Bohemian National Cemetery

The Bohemian National Cemetery is a part of Chichago, Illinois' rich cultural heritage and an important part of the city's history. The cemetery was established in 1877 by the Bohemian National Benevolent Society (BNBS) as a place for Czech-Americans to lay their deceased loved ones to rest with dignity and respect. It has become a popular tourist destination due to its unique architecture, stunning views, and historical significance.


The cemetery is located on Chicago's North Side along Fullerton Avenue near Grant Park and Lake Michigan. It covers over 50 acres of land with more than 40,000 gravesites and is one of the largest cemeteries in Illinois. Its grounds are expertly landscaped and contain multiple monuments dedicated to fallen soldiers from World Wars I & II, plus other conflicts, such as the Korean War and the Vietnam War.

What Is It Famous for?

The Bohemian National Cemetery is known for its unique, distinct architecture. Its main entrance is an impressive stone archway built in 1912 and has become a popular meeting place for visitors to the cemetery. Inside the grounds are several other notable monuments, including a bronze statue of St. Wenceslaus and a granite memorial honoring Czech soldiers who died fighting for the Union Army during the Civil War.

Additionally, two chapels are on site – one Catholic and one Protestant – and mature trees, winding pathways, and beautiful gardens create a peaceful atmosphere perfect for reflection or remembrance.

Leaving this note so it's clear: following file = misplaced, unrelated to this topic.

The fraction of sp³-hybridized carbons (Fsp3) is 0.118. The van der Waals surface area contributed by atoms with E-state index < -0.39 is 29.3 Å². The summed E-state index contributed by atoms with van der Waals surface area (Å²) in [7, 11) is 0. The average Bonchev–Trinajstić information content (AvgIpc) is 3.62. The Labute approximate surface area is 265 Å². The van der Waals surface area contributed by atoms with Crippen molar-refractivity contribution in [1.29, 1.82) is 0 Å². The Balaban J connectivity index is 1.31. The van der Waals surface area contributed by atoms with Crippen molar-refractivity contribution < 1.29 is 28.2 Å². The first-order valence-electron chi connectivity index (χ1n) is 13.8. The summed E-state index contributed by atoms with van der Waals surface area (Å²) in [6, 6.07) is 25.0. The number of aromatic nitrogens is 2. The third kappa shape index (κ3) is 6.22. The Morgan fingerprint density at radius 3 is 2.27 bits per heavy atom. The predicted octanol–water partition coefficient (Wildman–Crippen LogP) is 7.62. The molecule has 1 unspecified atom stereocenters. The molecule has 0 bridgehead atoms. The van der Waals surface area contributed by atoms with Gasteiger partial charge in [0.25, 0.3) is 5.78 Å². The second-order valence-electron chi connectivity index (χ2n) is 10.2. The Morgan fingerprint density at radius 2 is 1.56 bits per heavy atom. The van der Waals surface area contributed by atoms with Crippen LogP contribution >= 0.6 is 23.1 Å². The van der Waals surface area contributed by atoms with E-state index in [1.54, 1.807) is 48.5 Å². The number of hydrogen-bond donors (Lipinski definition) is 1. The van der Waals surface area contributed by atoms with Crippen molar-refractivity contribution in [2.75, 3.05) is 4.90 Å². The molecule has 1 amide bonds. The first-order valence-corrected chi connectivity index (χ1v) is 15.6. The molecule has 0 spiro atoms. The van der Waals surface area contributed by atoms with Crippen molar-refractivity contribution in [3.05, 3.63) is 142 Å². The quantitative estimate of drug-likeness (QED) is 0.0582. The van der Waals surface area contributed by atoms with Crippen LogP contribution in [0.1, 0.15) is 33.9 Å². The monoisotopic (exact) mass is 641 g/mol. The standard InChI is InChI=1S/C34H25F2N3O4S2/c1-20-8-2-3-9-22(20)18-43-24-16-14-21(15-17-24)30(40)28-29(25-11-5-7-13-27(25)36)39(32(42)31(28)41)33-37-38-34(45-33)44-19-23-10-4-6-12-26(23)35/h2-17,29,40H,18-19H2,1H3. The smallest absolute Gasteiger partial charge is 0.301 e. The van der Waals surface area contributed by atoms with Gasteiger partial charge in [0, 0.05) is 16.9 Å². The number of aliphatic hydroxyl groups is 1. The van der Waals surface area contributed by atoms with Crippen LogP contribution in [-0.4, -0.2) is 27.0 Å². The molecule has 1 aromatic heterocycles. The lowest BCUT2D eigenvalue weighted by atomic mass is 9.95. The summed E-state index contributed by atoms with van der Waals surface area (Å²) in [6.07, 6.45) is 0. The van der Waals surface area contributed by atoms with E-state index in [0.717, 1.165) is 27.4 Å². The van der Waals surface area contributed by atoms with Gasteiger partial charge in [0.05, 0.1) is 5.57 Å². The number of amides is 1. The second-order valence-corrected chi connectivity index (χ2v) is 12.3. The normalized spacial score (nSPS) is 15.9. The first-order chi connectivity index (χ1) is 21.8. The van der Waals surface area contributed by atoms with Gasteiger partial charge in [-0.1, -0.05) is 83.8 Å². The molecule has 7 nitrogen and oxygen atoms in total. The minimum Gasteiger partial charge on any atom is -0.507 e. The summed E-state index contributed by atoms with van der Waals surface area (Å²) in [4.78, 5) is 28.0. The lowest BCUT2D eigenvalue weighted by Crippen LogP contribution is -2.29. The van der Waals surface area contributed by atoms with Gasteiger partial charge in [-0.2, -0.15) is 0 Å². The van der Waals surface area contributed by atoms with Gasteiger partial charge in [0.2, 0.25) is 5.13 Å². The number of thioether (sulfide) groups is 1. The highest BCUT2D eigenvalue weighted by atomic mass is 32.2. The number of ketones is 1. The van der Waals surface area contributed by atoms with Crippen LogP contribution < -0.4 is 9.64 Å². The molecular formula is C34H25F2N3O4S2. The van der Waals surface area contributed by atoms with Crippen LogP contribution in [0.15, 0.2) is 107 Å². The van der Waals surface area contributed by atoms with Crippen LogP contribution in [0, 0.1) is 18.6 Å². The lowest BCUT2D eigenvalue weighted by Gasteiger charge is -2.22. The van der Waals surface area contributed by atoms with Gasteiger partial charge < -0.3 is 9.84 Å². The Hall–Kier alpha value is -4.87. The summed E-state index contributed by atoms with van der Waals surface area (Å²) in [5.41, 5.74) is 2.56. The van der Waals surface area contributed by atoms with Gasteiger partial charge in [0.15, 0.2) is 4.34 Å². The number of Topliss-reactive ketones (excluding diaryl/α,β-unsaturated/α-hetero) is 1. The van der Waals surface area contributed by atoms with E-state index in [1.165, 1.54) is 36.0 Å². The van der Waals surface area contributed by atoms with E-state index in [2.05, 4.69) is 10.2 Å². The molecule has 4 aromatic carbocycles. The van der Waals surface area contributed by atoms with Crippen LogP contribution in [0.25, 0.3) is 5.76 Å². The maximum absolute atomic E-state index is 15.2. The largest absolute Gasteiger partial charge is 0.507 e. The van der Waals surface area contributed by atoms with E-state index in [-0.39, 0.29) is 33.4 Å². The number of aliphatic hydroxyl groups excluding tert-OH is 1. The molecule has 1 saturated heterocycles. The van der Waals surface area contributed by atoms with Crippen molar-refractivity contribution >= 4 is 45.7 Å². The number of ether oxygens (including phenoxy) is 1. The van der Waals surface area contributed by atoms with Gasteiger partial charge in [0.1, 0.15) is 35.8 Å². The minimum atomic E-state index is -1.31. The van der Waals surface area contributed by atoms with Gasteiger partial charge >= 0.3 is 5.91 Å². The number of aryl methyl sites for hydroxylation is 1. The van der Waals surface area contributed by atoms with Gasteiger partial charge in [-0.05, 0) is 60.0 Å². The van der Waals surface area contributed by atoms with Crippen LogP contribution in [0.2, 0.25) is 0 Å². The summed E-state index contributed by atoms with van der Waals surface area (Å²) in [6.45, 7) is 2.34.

Unique Features

One of Bohemian National Cemetery's most unique features is its "Kolace" – a special Czech pastry made of dough and filled with fruits, cheese, or nuts. This traditional treat has been served at funerals in the cemetery since it first opened and continues to be offered today to honor the deceased.

The grounds also contain two mausoleums that house remains from some of Chicago's earliest settlers. Both structures are listed on the National Register of Historic Places and offer visitors a glimpse into the city's past. Moreover, several permanent markers are situated throughout the grounds that commemorate various battles fought by Czech soldiers during World War I & II and other historical conflicts.

You Can Also See Wildlife

The cemetery is also home to plenty of wildlife, such as deer, foxes, and rabbits, adding to its peaceful atmosphere. You can stroll around its grounds and admire the wildlife in its natural habitat.